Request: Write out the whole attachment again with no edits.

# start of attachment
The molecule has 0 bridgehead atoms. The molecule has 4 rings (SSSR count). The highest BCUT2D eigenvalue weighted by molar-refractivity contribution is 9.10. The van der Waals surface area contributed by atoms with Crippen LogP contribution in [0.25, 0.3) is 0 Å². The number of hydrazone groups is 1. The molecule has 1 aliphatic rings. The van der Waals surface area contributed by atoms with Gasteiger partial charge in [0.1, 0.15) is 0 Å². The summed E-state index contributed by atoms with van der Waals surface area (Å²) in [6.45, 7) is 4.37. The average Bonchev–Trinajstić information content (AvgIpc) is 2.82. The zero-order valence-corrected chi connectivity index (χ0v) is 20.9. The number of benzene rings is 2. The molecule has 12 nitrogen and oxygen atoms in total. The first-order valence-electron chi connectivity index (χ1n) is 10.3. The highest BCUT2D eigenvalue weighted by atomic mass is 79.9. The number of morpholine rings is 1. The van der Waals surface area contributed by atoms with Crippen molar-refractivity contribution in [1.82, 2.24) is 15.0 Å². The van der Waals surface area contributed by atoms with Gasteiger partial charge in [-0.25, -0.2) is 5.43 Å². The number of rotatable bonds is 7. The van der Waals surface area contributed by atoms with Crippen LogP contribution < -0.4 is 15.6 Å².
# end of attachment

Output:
The molecule has 0 bridgehead atoms. The molecule has 4 rings (SSSR count). The highest BCUT2D eigenvalue weighted by molar-refractivity contribution is 9.10. The van der Waals surface area contributed by atoms with Crippen LogP contribution in [0.25, 0.3) is 0 Å². The number of hydrazone groups is 1. The molecule has 1 aliphatic rings. The van der Waals surface area contributed by atoms with Gasteiger partial charge in [0.1, 0.15) is 0 Å². The summed E-state index contributed by atoms with van der Waals surface area (Å²) in [6.45, 7) is 4.37. The average Bonchev–Trinajstić information content (AvgIpc) is 2.82. The zero-order valence-corrected chi connectivity index (χ0v) is 20.9. The number of benzene rings is 2. The molecule has 12 nitrogen and oxygen atoms in total. The first-order valence-electron chi connectivity index (χ1n) is 10.3. The highest BCUT2D eigenvalue weighted by atomic mass is 79.9. The number of morpholine rings is 1. The van der Waals surface area contributed by atoms with Crippen molar-refractivity contribution in [1.82, 2.24) is 15.0 Å². The van der Waals surface area contributed by atoms with Gasteiger partial charge in [-0.25, -0.2) is 5.43 Å². The number of rotatable bonds is 7. The van der Waals surface area contributed by atoms with Crippen LogP contribution < -0.4 is 15.6 Å².